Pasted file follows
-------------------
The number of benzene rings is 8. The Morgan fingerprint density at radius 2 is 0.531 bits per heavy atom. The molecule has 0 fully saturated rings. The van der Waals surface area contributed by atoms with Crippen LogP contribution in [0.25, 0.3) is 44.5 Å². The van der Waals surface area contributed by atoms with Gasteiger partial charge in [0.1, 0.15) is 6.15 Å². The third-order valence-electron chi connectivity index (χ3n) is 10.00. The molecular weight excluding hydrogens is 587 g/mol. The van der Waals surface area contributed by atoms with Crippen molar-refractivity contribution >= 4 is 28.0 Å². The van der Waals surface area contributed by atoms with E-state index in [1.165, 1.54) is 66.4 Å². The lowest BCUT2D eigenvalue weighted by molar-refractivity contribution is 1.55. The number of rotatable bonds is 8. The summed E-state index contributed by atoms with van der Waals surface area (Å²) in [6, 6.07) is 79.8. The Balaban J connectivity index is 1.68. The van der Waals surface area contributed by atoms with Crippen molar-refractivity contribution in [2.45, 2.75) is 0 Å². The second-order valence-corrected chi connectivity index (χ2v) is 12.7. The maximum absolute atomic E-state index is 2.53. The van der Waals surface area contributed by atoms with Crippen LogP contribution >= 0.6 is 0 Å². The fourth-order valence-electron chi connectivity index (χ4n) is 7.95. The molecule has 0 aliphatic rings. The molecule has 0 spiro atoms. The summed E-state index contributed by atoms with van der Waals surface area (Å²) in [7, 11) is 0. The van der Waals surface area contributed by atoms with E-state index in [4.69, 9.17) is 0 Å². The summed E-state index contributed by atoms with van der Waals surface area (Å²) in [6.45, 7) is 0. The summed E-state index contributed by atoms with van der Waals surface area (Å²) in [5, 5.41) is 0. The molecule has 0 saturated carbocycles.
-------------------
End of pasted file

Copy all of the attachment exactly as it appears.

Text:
The number of benzene rings is 8. The Morgan fingerprint density at radius 2 is 0.531 bits per heavy atom. The molecule has 0 fully saturated rings. The van der Waals surface area contributed by atoms with Crippen LogP contribution in [0.25, 0.3) is 44.5 Å². The van der Waals surface area contributed by atoms with Gasteiger partial charge in [0.1, 0.15) is 6.15 Å². The third-order valence-electron chi connectivity index (χ3n) is 10.00. The molecular weight excluding hydrogens is 587 g/mol. The van der Waals surface area contributed by atoms with Crippen molar-refractivity contribution >= 4 is 28.0 Å². The van der Waals surface area contributed by atoms with E-state index in [1.165, 1.54) is 66.4 Å². The lowest BCUT2D eigenvalue weighted by molar-refractivity contribution is 1.55. The number of rotatable bonds is 8. The summed E-state index contributed by atoms with van der Waals surface area (Å²) in [6, 6.07) is 79.8. The Balaban J connectivity index is 1.68. The van der Waals surface area contributed by atoms with Crippen molar-refractivity contribution in [2.45, 2.75) is 0 Å². The second-order valence-corrected chi connectivity index (χ2v) is 12.7. The maximum absolute atomic E-state index is 2.53. The van der Waals surface area contributed by atoms with Crippen LogP contribution >= 0.6 is 0 Å². The fourth-order valence-electron chi connectivity index (χ4n) is 7.95. The molecule has 0 aliphatic rings. The molecule has 0 spiro atoms. The summed E-state index contributed by atoms with van der Waals surface area (Å²) in [7, 11) is 0. The van der Waals surface area contributed by atoms with E-state index in [4.69, 9.17) is 0 Å². The summed E-state index contributed by atoms with van der Waals surface area (Å²) in [6.45, 7) is 0. The summed E-state index contributed by atoms with van der Waals surface area (Å²) in [5, 5.41) is 0. The molecule has 0 saturated carbocycles.